Taking the above into consideration, Essendon commenced the surface renewal rejuvenation scheme in March 2012.
Surface Renewal Scheme
The dominating limiting factor, resulting in lower winter playing quality and the promotion of disease, was excessive organic matter in the upper soil profile. The organic matter present was also moisture retentive.
Working with the club, an intensive scheme of three combination treatments was set out for both courses. This involved site specific sequenced treatments:
1. Timed fertiliser applications using conventional release to promote growth going into physical works for improved recovery
2. Intensely spaced large hollow tining to controlled depths for each course and individual greens
3. Heavy sand dressing and intensive brushing to fill core holes
4. Measured irrigation to stabilise surfaces
5. Sand injection treatments with varied blade sizes and depths
6. Controlled post renewal works sand dressing to continue surface smoothing and core filling
Overseeding has been omitted at this stage as surface conditions are not suitable for sufficient success to warrant investment. As surfaces become inherently drier, species content in greens will be reviewed along with overseeding practices.
Each combination treatment allowed the club to achieve a conservative 15-20% surface impact. Treatments were staggered between courses and commenced in late March, mid summer and autumn. The combination of three treatments, taking into consideration overlap, allowed for approximately 40-50% impact of the upper profile to be modified in its nature within a single year.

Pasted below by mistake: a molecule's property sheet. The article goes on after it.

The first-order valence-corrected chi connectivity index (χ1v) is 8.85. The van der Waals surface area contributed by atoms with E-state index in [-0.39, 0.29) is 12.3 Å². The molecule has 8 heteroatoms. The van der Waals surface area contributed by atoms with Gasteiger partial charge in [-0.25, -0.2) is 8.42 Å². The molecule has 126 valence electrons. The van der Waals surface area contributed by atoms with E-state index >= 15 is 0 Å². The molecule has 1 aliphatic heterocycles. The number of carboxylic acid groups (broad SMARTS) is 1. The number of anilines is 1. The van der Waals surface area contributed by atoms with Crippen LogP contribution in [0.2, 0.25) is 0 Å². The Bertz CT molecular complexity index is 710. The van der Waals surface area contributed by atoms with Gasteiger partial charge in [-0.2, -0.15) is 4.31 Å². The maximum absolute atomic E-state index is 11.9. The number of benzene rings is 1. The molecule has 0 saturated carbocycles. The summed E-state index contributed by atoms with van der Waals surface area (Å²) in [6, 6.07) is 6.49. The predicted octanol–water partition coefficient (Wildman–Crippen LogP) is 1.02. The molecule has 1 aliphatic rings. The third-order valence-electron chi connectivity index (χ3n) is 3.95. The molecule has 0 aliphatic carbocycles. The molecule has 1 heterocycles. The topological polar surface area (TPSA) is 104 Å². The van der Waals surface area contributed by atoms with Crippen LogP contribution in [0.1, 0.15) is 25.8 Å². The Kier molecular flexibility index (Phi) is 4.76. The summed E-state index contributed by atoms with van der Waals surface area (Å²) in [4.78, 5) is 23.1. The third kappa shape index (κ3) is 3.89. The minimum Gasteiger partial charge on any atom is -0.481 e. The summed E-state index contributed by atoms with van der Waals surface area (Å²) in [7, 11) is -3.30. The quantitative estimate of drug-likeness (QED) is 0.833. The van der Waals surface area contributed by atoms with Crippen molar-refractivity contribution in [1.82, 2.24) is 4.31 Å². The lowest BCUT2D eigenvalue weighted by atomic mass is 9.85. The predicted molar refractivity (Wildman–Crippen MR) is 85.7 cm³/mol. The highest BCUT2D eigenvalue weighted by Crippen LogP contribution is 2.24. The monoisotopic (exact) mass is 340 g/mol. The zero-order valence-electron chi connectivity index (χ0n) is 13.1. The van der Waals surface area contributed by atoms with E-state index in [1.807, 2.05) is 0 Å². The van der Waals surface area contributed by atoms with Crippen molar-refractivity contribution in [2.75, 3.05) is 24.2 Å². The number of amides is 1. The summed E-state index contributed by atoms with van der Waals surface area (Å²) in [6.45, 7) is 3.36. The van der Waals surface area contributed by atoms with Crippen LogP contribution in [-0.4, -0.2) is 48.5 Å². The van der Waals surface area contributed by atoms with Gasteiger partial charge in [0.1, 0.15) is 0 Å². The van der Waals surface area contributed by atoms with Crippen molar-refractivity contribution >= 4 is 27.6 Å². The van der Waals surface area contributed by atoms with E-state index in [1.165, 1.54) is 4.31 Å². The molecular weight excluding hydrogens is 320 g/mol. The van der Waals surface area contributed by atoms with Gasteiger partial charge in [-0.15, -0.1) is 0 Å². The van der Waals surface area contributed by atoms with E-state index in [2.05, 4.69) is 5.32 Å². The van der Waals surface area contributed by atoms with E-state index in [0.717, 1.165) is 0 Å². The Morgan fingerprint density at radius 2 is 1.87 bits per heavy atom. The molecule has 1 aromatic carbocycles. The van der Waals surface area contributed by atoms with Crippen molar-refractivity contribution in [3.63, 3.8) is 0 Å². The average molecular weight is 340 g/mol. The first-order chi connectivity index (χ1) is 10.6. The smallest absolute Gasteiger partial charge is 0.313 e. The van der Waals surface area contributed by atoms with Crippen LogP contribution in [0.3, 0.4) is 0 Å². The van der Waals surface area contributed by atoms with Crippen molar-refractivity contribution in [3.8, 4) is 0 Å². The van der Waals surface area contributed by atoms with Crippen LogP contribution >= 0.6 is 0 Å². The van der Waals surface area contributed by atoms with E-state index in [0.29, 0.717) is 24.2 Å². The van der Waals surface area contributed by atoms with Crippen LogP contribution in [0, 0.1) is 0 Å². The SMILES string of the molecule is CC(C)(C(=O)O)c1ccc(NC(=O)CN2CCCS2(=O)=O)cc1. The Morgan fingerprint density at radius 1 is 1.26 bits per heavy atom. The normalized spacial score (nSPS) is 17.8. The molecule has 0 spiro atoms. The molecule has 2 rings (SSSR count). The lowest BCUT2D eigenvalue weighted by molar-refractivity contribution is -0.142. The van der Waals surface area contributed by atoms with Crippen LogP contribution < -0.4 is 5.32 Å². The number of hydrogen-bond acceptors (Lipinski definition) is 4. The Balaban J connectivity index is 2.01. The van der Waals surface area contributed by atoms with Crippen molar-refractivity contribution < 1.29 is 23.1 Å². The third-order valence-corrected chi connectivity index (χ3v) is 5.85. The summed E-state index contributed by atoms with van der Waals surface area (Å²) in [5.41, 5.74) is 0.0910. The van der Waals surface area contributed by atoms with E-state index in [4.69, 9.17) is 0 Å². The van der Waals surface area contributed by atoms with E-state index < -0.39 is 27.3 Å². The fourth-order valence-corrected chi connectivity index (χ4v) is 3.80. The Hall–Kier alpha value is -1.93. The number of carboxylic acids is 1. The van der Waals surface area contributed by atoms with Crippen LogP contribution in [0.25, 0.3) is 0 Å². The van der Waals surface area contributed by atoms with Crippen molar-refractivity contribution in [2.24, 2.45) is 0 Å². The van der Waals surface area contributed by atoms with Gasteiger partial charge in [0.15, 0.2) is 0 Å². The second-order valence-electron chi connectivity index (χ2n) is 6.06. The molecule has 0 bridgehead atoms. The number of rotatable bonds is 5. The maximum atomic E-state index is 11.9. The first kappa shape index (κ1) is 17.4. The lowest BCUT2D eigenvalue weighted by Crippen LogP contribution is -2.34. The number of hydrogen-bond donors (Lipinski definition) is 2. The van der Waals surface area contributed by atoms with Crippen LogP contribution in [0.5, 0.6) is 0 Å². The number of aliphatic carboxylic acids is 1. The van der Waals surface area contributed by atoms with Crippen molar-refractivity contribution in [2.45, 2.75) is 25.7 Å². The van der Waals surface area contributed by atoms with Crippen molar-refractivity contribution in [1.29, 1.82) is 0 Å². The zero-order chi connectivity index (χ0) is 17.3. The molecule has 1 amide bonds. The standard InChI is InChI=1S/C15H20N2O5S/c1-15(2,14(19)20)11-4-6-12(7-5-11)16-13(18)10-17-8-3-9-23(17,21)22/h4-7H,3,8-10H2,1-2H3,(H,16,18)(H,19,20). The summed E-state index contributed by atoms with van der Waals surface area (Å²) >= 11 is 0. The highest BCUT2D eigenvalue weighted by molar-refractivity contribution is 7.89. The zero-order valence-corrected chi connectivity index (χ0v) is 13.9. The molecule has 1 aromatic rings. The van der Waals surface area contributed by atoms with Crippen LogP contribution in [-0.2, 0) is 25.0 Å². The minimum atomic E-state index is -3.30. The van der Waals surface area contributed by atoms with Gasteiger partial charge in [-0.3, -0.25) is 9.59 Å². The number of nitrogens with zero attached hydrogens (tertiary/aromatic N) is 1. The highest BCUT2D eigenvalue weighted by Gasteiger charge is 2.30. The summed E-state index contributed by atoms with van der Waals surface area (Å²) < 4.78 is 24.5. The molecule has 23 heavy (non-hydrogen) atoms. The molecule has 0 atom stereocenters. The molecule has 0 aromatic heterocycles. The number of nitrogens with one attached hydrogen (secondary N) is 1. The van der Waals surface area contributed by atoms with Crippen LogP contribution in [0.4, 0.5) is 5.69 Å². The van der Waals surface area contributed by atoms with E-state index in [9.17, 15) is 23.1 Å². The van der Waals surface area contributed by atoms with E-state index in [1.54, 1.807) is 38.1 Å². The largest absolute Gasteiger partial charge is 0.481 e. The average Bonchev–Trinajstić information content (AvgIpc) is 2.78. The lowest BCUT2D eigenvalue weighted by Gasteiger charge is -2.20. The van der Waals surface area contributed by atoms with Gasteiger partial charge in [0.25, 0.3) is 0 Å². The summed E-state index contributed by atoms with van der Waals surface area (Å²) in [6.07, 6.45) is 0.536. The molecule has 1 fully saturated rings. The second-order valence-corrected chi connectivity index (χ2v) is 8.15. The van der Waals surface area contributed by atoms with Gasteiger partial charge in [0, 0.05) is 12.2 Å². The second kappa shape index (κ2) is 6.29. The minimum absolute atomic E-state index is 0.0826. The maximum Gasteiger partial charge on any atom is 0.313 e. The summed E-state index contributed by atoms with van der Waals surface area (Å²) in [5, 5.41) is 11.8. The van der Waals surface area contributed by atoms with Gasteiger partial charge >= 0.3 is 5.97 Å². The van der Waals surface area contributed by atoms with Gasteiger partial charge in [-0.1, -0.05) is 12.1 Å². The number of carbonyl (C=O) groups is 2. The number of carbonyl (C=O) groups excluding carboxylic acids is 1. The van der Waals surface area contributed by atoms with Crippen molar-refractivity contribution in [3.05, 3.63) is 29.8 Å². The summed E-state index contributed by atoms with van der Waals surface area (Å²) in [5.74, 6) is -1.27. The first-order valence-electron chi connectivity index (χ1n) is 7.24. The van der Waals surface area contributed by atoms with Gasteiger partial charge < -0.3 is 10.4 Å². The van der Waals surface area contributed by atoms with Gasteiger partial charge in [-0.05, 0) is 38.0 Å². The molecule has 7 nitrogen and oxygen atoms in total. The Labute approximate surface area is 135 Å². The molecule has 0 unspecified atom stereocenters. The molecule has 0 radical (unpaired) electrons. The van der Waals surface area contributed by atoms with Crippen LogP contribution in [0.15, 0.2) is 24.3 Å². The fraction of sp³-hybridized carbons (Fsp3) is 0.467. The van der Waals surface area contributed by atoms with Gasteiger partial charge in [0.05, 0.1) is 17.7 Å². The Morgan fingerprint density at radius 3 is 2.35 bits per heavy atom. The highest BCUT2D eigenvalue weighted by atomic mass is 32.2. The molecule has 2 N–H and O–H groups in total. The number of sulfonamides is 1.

The commitment by the club, to this process during 2013 was exceptional. March 2013 presented some of the most difficult conditions, with snow, heavy frosts and low soil temperatures prevailing. The works had to continue, in order for the club to realise an improved winter standard.
In total, the club carried out six treatments of this nature on all of their greens during 2013, the management of these operations by Course Manager, Craig Gibson, and the commitment of the greens staff was inspirational. The commitment and endurance demonstrated by the club owners and management has been exceptional.
Craig has experienced difficulty in managing the greens at Essendon over the last three years as resources reduced. Perhaps the hardest challenge was poor efficacy on products applied for fusarium control. Control has now been made much easier, with surface organic matter reduced and moved away from the immediate surface.
Perhaps the main fear during the process was disruption; to playing quality and for the membership. With correct planning and implementation, surface renewal schemes are able to reduce surface disruption and get playing surfaces back to full grass cover and back to a suitable playing quality within improved timeframes.